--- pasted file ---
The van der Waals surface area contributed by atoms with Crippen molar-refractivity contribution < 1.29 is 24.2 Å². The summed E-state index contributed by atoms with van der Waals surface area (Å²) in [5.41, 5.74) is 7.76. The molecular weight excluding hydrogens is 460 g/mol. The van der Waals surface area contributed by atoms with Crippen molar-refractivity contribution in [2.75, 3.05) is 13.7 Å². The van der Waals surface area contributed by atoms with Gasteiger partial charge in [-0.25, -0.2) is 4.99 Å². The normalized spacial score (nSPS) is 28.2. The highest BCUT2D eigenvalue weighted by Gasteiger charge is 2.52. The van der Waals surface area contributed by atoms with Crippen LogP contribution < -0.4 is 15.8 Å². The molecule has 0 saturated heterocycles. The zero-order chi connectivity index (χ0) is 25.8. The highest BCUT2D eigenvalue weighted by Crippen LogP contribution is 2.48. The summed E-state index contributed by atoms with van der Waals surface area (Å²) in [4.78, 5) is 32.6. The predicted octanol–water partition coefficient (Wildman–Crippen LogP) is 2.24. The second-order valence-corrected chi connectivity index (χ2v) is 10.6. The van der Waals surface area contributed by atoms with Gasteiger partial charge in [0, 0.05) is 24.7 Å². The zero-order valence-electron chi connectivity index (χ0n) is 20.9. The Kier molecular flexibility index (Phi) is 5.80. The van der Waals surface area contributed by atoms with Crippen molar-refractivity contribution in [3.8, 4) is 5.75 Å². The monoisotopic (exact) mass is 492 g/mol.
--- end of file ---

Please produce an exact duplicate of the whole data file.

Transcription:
The van der Waals surface area contributed by atoms with Crippen molar-refractivity contribution < 1.29 is 24.2 Å². The summed E-state index contributed by atoms with van der Waals surface area (Å²) in [5.41, 5.74) is 7.76. The molecular weight excluding hydrogens is 460 g/mol. The van der Waals surface area contributed by atoms with Crippen molar-refractivity contribution in [2.75, 3.05) is 13.7 Å². The van der Waals surface area contributed by atoms with Gasteiger partial charge in [-0.25, -0.2) is 4.99 Å². The normalized spacial score (nSPS) is 28.2. The highest BCUT2D eigenvalue weighted by Gasteiger charge is 2.52. The van der Waals surface area contributed by atoms with Crippen LogP contribution < -0.4 is 15.8 Å². The molecule has 0 saturated heterocycles. The zero-order chi connectivity index (χ0) is 25.8. The highest BCUT2D eigenvalue weighted by Crippen LogP contribution is 2.48. The summed E-state index contributed by atoms with van der Waals surface area (Å²) in [4.78, 5) is 32.6. The predicted octanol–water partition coefficient (Wildman–Crippen LogP) is 2.24. The second-order valence-corrected chi connectivity index (χ2v) is 10.6. The van der Waals surface area contributed by atoms with Gasteiger partial charge in [0, 0.05) is 24.7 Å². The zero-order valence-electron chi connectivity index (χ0n) is 20.9. The Kier molecular flexibility index (Phi) is 5.80. The van der Waals surface area contributed by atoms with Crippen molar-refractivity contribution in [3.8, 4) is 5.75 Å². The monoisotopic (exact) mass is 492 g/mol.